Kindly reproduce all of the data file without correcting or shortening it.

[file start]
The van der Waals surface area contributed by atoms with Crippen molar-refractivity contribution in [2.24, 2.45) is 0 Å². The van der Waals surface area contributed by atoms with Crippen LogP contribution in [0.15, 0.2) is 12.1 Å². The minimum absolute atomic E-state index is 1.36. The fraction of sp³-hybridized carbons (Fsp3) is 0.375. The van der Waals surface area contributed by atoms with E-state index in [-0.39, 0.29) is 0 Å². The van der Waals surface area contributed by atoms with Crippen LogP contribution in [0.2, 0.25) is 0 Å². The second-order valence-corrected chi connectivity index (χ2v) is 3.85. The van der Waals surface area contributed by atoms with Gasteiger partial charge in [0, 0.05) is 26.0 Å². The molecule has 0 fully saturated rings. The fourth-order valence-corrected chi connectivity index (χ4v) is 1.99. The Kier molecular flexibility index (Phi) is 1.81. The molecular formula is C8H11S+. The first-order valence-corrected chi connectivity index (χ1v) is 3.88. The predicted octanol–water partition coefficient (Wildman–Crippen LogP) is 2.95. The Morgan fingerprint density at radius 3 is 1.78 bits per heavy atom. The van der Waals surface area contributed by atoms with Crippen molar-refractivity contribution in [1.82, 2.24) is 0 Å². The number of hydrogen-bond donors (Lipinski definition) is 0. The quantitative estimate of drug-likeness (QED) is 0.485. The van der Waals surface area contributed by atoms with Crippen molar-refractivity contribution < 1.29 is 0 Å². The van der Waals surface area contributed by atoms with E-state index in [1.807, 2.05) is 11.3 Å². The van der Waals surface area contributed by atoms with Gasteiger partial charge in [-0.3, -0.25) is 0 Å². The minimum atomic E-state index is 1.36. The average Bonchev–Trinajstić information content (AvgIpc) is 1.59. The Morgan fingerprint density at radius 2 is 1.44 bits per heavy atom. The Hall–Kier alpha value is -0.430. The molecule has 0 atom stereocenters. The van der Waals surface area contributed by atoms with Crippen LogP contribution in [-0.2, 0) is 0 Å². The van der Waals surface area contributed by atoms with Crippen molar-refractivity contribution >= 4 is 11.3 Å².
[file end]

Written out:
The van der Waals surface area contributed by atoms with Crippen molar-refractivity contribution in [2.24, 2.45) is 0 Å². The van der Waals surface area contributed by atoms with Crippen LogP contribution in [0.15, 0.2) is 12.1 Å². The minimum absolute atomic E-state index is 1.36. The fraction of sp³-hybridized carbons (Fsp3) is 0.375. The van der Waals surface area contributed by atoms with E-state index in [-0.39, 0.29) is 0 Å². The van der Waals surface area contributed by atoms with Crippen LogP contribution in [0.2, 0.25) is 0 Å². The second-order valence-corrected chi connectivity index (χ2v) is 3.85. The van der Waals surface area contributed by atoms with Gasteiger partial charge in [0, 0.05) is 26.0 Å². The molecule has 0 fully saturated rings. The fourth-order valence-corrected chi connectivity index (χ4v) is 1.99. The Kier molecular flexibility index (Phi) is 1.81. The molecular formula is C8H11S+. The first-order valence-corrected chi connectivity index (χ1v) is 3.88. The predicted octanol–water partition coefficient (Wildman–Crippen LogP) is 2.95. The Morgan fingerprint density at radius 3 is 1.78 bits per heavy atom. The van der Waals surface area contributed by atoms with Crippen molar-refractivity contribution in [1.82, 2.24) is 0 Å². The number of hydrogen-bond donors (Lipinski definition) is 0. The quantitative estimate of drug-likeness (QED) is 0.485. The van der Waals surface area contributed by atoms with Crippen molar-refractivity contribution < 1.29 is 0 Å². The van der Waals surface area contributed by atoms with E-state index in [1.807, 2.05) is 11.3 Å². The van der Waals surface area contributed by atoms with Gasteiger partial charge in [-0.3, -0.25) is 0 Å². The minimum atomic E-state index is 1.36. The average Bonchev–Trinajstić information content (AvgIpc) is 1.59. The Morgan fingerprint density at radius 2 is 1.44 bits per heavy atom. The Hall–Kier alpha value is -0.430. The molecule has 0 atom stereocenters. The van der Waals surface area contributed by atoms with Crippen LogP contribution in [-0.2, 0) is 0 Å². The van der Waals surface area contributed by atoms with Crippen molar-refractivity contribution >= 4 is 11.3 Å².